What maker of double-hung windows do YOU prefer?...for an enclosed porch.
Marvin Ultimate double hung, with storms, is our window of choice.
Depends on whether you want aluminum, vinyl, fiberglass, wood or a composite and your budget.
I put Great Lakes in a four season room and we really like the way they look. They seem to be a very solid window.
Why would you recommend a storm window with a Marvin Ultimate Double-Hung? Just curious.
Storm windows can provide the following benefits.
1. Increases insulation quality/energy perfomance by creating an additional warm-air space between the interior and exterior of a building structure.
2. Reduces air-infiltration by adding another seal between the exterior and interior of the building structure.
3. Adds protection to the basic window by shielding the window from the exterior elements.
I commend any manufacturer that has an optional storm window designed for their products. It should not be considered a detriment to have such an option, as it is obviously a beneficial component that can enhance a window's performance, if required. How many modern window manufacturers have provided the efforts and foresight to design their products to offer an optional storm panel?
Sorry to disagree with you mcbuilder but, most manufacturers of high energy efficient windows do not recommend the use of a storm window with their products. Not only does the use of storm windows increase the likelyhood of a glass seal failure due to heat build up between the window and the storm but, it will also void your warranty.
In response to the above post, if a manufacturer specifically designs a storm panel for their product/s, like Marvin appears to have done, how would it then void the manufacturer's warranty? Obviously, it would not. I've seen a variety of different storm panel types that have been designed for use by specific window manufacturers within their low-e glass products. Some examples include between-the-glass blind systems (Pella), and decorative glass products sandwiched between two panes of flat glass (Andersen). These glass products are offered by the specific manufacturers and are warranted.
The reason for a lack of concern for storm panels may be that the heat build-up that causes seal failures is generally associated with applying plastics directly to an insulated glass surface. However, a storm panel may provide a sufficient amount of air space between the insulated glass and the storm panel glass to allow for air circulation, thereby preventing the heat build-up noted above. However, it may simply be the different in utilizing glass instead of plastic, whereby the latter does not allow sufficient heat transfer through the substrate.
Additionally, a storm panel adds an additional layer of glass where the reflected heat from a low-e coating must pass. How is this diffusion of heat different from a triple insulated glass unit that also adds the additional layer of glass? I've never seen a window manufacturer's warranty exclude storm window applications, but have often witnessed exclusions for plastic film applications.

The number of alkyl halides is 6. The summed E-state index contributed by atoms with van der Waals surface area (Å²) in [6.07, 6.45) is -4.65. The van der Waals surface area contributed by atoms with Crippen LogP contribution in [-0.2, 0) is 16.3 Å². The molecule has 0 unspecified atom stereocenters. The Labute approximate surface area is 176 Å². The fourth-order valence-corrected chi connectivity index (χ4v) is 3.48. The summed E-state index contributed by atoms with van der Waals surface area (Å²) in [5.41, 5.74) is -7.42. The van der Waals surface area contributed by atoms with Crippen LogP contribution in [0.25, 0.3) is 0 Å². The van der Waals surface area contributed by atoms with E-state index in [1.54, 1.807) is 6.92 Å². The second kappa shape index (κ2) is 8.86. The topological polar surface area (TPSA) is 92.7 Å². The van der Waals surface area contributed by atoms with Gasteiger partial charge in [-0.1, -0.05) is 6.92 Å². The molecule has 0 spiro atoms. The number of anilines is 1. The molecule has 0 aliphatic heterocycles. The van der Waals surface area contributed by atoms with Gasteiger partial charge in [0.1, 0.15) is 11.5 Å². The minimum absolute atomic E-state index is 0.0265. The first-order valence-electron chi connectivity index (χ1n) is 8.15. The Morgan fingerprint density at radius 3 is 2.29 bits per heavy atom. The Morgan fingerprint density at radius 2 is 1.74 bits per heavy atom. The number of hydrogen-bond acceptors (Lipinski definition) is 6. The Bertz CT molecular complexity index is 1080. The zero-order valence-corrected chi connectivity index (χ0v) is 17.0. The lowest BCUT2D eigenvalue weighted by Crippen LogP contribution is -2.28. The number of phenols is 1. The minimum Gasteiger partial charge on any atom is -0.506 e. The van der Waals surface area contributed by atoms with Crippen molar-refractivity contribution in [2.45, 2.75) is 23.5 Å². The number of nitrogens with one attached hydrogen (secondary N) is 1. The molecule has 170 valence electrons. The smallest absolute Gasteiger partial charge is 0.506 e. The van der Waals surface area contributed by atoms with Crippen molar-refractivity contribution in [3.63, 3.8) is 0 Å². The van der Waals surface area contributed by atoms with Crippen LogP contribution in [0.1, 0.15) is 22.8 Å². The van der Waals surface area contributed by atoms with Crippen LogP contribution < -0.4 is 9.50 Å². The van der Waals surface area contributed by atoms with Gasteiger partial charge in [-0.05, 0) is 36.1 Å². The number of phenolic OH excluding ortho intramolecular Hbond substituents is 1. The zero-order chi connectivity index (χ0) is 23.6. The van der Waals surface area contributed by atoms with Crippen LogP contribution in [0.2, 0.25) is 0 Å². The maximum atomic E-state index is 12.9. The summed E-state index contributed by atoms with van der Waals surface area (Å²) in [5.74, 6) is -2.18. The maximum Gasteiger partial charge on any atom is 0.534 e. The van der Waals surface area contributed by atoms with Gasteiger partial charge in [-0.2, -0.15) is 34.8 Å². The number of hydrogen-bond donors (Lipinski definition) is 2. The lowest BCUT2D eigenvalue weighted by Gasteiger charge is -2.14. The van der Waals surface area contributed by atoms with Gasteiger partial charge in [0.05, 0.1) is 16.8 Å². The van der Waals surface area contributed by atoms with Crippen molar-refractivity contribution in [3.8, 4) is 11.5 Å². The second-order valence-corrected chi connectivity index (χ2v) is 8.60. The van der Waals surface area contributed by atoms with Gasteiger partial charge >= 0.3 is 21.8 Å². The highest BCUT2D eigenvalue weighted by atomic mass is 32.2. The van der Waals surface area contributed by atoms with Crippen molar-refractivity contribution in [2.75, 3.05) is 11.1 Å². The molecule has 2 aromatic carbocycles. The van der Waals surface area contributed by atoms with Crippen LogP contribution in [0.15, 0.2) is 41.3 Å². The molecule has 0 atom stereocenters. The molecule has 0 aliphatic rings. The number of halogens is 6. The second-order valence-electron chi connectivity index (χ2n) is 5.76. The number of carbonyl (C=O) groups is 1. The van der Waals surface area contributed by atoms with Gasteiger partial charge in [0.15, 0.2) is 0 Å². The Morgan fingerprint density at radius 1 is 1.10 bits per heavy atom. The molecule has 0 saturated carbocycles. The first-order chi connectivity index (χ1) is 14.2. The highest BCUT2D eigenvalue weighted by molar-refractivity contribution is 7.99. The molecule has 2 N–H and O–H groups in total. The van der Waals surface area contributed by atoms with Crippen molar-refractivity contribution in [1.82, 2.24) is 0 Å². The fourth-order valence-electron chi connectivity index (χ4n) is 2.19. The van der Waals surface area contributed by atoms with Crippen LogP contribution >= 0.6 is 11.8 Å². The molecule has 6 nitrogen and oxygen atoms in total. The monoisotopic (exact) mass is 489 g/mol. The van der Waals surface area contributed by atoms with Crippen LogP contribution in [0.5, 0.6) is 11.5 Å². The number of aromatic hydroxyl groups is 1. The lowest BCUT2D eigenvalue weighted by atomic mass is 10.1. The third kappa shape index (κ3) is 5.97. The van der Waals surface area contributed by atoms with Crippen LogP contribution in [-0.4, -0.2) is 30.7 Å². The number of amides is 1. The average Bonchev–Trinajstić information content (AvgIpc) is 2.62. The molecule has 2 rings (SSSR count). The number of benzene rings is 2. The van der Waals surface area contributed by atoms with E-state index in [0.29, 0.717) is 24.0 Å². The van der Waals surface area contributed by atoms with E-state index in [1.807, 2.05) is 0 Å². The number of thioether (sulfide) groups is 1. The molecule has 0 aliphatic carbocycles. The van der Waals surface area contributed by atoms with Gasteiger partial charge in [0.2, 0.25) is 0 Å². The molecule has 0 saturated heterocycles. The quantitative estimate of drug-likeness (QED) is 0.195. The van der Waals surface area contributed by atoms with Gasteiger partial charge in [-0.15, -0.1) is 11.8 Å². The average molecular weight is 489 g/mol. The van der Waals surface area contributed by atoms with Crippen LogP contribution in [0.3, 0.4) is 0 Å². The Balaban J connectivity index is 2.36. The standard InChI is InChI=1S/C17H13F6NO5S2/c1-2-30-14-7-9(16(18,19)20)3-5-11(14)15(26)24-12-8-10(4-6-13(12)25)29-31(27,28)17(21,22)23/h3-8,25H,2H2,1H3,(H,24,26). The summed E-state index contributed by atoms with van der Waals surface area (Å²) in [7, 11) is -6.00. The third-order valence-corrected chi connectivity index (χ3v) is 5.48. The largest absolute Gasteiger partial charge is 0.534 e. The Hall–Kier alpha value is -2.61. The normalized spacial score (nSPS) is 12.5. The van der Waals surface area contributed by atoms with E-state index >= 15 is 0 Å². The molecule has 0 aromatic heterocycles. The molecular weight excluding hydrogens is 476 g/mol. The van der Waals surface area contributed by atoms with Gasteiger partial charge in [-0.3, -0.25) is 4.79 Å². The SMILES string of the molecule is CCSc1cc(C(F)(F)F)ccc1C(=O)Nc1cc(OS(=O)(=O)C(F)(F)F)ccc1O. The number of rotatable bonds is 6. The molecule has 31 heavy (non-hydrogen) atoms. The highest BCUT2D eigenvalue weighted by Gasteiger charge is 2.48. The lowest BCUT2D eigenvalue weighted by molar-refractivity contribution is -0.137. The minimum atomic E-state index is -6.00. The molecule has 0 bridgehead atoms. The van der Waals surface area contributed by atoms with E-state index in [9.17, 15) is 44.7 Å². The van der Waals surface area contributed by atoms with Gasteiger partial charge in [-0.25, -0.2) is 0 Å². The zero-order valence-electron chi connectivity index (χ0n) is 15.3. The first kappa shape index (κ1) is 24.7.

I am inquisitive on this subject only due to my personal preference in opting for a storm panel in lieu of a second hermetic seal (as found in a triple insulated glass unit), based on the detrimental aspects of increasing the likelihood of seal failure by multiplying the amount of seals within an insulated glass unit. I'd gladly forego the miniscule energy performance gain that a triple sealed glass unit would provide over a double sealed glass with a storm panel, if I don't have to double my probability for seal failures (as is found in triple glass).
Lastly, a typical double hung window maintains a fairly narrow jamb profile, as many manufacturers design their products to fit within a traditional 4 9/16" wall depth. If a company were to design a truly energy efficient triple insulated glass DH product, they would also be required to redesign the depth of their jamb. Since there is an optimal air space dimension associated with energy performance, many manufacturers are building double hung windows that do not allow for the use of optimal-performance air spaces within the triple insulated glass units. If they were to do so, they would likely have to redesign their double hung products to allow an additional 5/8" or more to their jamb depths, or otherwise compromise the structural integrity of their sashes. Therefore, I commend any double hung manufacturer that has made the effort to provide an option for an external storm panel in lieu of (or in combination with) triple glass, as it simply inserts in place of the standard screen (an assumption is made here), and does not require manipulating a standard product line.
*Disclaimer: I have no association with Andersen, Marvin or Pella, and the information noted above is in specific reference to wood and clad wood windows. I have little to no experience with aluminum, fiberglass, plastic or steel windows, as we have never installed these or reviewed specifications on these types of windows.